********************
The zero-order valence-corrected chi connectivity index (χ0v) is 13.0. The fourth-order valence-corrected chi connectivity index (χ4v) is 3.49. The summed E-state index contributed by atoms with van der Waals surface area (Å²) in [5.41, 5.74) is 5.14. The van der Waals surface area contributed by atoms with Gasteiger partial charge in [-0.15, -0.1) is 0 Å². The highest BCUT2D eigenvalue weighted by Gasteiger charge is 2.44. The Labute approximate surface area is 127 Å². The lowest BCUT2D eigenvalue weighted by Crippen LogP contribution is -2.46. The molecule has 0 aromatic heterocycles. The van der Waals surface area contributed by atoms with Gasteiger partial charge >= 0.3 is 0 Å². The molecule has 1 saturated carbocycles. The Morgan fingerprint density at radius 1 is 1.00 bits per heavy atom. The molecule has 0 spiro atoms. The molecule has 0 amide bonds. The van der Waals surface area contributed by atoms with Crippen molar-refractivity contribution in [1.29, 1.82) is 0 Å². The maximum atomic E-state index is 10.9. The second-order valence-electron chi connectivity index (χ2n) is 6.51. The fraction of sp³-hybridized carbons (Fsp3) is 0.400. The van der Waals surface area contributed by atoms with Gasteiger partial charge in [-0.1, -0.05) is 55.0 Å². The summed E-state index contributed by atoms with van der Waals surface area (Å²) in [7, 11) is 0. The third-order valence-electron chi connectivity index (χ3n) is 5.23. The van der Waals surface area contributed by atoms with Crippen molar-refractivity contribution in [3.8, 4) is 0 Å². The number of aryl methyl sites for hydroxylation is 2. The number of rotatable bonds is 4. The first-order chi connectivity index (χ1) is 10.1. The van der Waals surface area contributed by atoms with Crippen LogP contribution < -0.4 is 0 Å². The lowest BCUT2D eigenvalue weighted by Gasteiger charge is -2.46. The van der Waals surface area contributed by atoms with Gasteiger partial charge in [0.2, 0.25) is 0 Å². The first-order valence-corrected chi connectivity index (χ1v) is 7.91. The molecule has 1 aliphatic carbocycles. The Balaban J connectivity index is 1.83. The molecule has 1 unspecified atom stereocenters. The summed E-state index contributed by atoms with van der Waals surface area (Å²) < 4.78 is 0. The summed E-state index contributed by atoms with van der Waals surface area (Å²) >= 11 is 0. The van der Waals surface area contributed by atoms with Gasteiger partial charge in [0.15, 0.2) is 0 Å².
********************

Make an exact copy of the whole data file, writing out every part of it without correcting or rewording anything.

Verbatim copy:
The zero-order valence-corrected chi connectivity index (χ0v) is 13.0. The fourth-order valence-corrected chi connectivity index (χ4v) is 3.49. The summed E-state index contributed by atoms with van der Waals surface area (Å²) in [5.41, 5.74) is 5.14. The van der Waals surface area contributed by atoms with Gasteiger partial charge in [-0.15, -0.1) is 0 Å². The highest BCUT2D eigenvalue weighted by Gasteiger charge is 2.44. The Labute approximate surface area is 127 Å². The lowest BCUT2D eigenvalue weighted by Crippen LogP contribution is -2.46. The molecule has 0 aromatic heterocycles. The van der Waals surface area contributed by atoms with Gasteiger partial charge >= 0.3 is 0 Å². The molecule has 1 saturated carbocycles. The Morgan fingerprint density at radius 1 is 1.00 bits per heavy atom. The molecule has 0 spiro atoms. The molecule has 0 amide bonds. The van der Waals surface area contributed by atoms with Crippen molar-refractivity contribution in [1.29, 1.82) is 0 Å². The maximum atomic E-state index is 10.9. The second-order valence-electron chi connectivity index (χ2n) is 6.51. The fraction of sp³-hybridized carbons (Fsp3) is 0.400. The van der Waals surface area contributed by atoms with Gasteiger partial charge in [-0.1, -0.05) is 55.0 Å². The summed E-state index contributed by atoms with van der Waals surface area (Å²) in [7, 11) is 0. The third-order valence-electron chi connectivity index (χ3n) is 5.23. The van der Waals surface area contributed by atoms with Crippen molar-refractivity contribution in [3.8, 4) is 0 Å². The number of aryl methyl sites for hydroxylation is 2. The number of rotatable bonds is 4. The first-order chi connectivity index (χ1) is 10.1. The van der Waals surface area contributed by atoms with Crippen LogP contribution < -0.4 is 0 Å². The lowest BCUT2D eigenvalue weighted by Gasteiger charge is -2.46. The van der Waals surface area contributed by atoms with Gasteiger partial charge in [0.2, 0.25) is 0 Å². The first-order valence-corrected chi connectivity index (χ1v) is 7.91. The molecule has 1 aliphatic carbocycles. The Balaban J connectivity index is 1.83. The molecule has 1 unspecified atom stereocenters. The summed E-state index contributed by atoms with van der Waals surface area (Å²) < 4.78 is 0. The summed E-state index contributed by atoms with van der Waals surface area (Å²) >= 11 is 0. The van der Waals surface area contributed by atoms with Gasteiger partial charge in [0.15, 0.2) is 0 Å².